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Social Media Companies Are Banning Trump. Why Now?


Big Tech is also getting involved in the reckoning over the assault on Congress. It's not only Twitter that deplatformed the president, cutting him off from some 88 million followers. Facebook, Snapchat, Reddit and even Pinterest suspended Donald Trump's presence indefinitely. And on Saturday, Amazon booted Parler, a popular social media platform for the far right, off its web hosting service. And Apple removed it off its App Store. They all say President Trump's online rhetoric incited the kind of violence we saw on January 6. Jennifer Grygiel is an assistant professor specializing in social media at Syracuse University. We've reached them in New York. Welcome to the program.

JENNIFER GRYGIEL: Hi. Nice to be with you.

GARCIA-NAVARRO: This is a deeply divisive move we're seeing - your reaction to what's happening.

GRYGIEL: Well, it really highlights the complexity of the media ecosystem. There's lots of interconnected parts in the technology world and the social media world that helps an app come to market. So I think everyone's trying to piece this together. The companies are starting to understand that Parler and other apps have not done enough to make sure that they are essentially not dangerous products. And they're seeking to make sure that they are not contributing to harm that has taken place here to the American democracy but also the public safety at this point after what we saw on the Capitol.

GARCIA-NAVARRO: Why didn't they react sooner, do you think? I mean, are they just positioning themselves to deal with a new administration, or is this something else?

GRYGIEL: I think that this is a reckoning that's come when it comes to social media. First, it was like, what are these things? And there isn't a lot of regulation in this space. So we have a couple of laws that allow, essentially, platforms to moderate their content but also nothing really properly motivating them to make sure that they do it fast enough or that they run these companies in ways that are safe.

GARCIA-NAVARRO: I want to talk about Parler in particular briefly because I think people might be surprised to learn that Amazon has the power to shut down a site it doesn't own. Can you explain briefly?

GRYGIEL: Well, they're not shutting it down, per se. They are making sure that, you know, they don't support and essentially provide the infrastructure to a company that is dangerous at this point. Parler is still able to set up their company and to run it. They just need to do it more independently. And these companies have decided they don't want to support this and be a part of it, and that's their right.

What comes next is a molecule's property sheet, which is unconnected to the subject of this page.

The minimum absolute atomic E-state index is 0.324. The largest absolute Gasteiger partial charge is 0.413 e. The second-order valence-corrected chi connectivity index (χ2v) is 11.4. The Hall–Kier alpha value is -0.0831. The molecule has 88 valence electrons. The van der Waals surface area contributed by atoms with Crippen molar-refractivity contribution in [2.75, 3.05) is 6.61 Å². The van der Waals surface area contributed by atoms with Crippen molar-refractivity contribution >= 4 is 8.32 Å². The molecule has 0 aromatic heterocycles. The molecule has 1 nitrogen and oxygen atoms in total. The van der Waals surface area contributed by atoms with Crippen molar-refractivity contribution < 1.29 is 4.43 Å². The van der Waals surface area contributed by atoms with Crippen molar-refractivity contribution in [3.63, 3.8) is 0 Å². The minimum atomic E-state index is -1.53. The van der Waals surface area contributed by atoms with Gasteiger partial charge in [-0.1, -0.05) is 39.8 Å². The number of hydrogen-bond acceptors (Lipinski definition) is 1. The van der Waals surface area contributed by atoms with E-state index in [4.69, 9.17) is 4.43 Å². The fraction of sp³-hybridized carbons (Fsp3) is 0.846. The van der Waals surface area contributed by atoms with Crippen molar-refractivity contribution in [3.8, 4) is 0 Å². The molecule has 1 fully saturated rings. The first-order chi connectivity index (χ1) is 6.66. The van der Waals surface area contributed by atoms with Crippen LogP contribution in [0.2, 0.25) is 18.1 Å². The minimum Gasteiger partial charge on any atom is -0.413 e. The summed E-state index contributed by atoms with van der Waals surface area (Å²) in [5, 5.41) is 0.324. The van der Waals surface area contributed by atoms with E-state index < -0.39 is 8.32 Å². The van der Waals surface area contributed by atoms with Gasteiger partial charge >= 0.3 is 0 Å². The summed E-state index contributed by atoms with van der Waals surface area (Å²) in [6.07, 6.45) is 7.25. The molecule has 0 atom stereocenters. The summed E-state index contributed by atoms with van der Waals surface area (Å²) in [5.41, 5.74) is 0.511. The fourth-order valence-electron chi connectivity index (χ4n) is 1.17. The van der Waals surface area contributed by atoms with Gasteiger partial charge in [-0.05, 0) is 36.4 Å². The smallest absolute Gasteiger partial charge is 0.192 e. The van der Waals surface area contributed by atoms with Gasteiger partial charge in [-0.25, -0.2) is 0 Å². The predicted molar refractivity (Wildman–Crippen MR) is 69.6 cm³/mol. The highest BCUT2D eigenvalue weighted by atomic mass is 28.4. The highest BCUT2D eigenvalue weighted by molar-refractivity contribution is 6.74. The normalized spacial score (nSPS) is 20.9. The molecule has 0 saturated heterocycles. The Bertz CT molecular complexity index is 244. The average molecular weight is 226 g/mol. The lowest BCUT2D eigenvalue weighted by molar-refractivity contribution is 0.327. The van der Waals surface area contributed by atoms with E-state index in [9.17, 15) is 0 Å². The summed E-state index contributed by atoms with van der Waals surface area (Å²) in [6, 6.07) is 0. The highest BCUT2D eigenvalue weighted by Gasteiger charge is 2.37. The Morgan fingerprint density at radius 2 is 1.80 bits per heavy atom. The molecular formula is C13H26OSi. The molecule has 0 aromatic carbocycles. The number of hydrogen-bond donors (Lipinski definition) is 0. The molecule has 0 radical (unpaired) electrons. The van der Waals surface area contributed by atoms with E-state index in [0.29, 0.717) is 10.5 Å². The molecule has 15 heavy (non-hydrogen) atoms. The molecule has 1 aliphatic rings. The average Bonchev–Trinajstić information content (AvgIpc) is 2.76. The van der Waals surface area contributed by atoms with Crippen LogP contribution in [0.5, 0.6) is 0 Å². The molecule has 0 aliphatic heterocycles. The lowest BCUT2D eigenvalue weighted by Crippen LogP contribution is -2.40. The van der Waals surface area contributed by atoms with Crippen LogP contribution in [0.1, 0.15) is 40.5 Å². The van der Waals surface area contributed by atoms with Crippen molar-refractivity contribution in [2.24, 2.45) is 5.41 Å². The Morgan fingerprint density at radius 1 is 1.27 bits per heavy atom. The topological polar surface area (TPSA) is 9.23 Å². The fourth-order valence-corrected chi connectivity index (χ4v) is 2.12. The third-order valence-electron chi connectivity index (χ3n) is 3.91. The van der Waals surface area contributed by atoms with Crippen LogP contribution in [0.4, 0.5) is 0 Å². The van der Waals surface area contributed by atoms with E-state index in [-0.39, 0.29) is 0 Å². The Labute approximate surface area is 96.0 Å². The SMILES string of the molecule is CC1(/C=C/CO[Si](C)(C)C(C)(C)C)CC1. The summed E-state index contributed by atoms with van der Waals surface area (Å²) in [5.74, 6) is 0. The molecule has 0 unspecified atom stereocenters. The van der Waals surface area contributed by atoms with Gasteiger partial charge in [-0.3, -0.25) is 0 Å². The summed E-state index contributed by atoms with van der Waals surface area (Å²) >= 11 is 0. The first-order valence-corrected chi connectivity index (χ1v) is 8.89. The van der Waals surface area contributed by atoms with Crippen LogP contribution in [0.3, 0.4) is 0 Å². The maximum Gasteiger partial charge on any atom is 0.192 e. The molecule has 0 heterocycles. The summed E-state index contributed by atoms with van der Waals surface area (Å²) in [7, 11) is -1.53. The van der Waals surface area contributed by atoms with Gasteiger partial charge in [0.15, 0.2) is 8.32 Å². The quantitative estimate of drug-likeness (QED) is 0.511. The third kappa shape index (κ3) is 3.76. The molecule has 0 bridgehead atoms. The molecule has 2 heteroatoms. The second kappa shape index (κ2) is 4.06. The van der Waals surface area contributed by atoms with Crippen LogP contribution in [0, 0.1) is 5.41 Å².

GARCIA-NAVARRO: I mean, you bring up, I think, the essential point about all this, which is that there is a great debate about what exactly social media is. President Trump and his supporters say that these bans and suspensions amount to a violation of their freedom of speech. We know that free speech has its limits when it comes to fomenting violence, and we also know that private companies aren't covered by the First Amendment. But do you foresee legal challenges to these decisions that might have some traction?

GRYGIEL: The president has done a good job of confusing everybody and making this a free speech issue, but when it comes to him specifically, he's the government. He's an elected official. And unfortunately, the president has been systematically pushing out propaganda and circumventing the free press for years by using social media. And who says the president needed to tweet? You know, I said that a few days ago, too. And guess what? Now he's not even able to tweet. So obviously, it's not something that's fundamental, right? Like, we now have a president that doesn't tweet. This is all cultural. And we really need our, you know, government to evaluate how the federal government itself is able to use social media in the interest of, you know, public safety, to make sure that the American people are never propagandized by any president - Trump or in the incoming Biden administration or in the future. This is just a very terrible situation, what happened on the Capitol. And we need social media to be regulated in a safe space.

GARCIA-NAVARRO: Jennifer Grygiel is assistant professor specializing in social media at Syracuse University. Thank you very much.

GRYGIEL: Thank you.

(SOUNDBITE OF MUSIC) Transcript provided by NPR, Copyright NPR.

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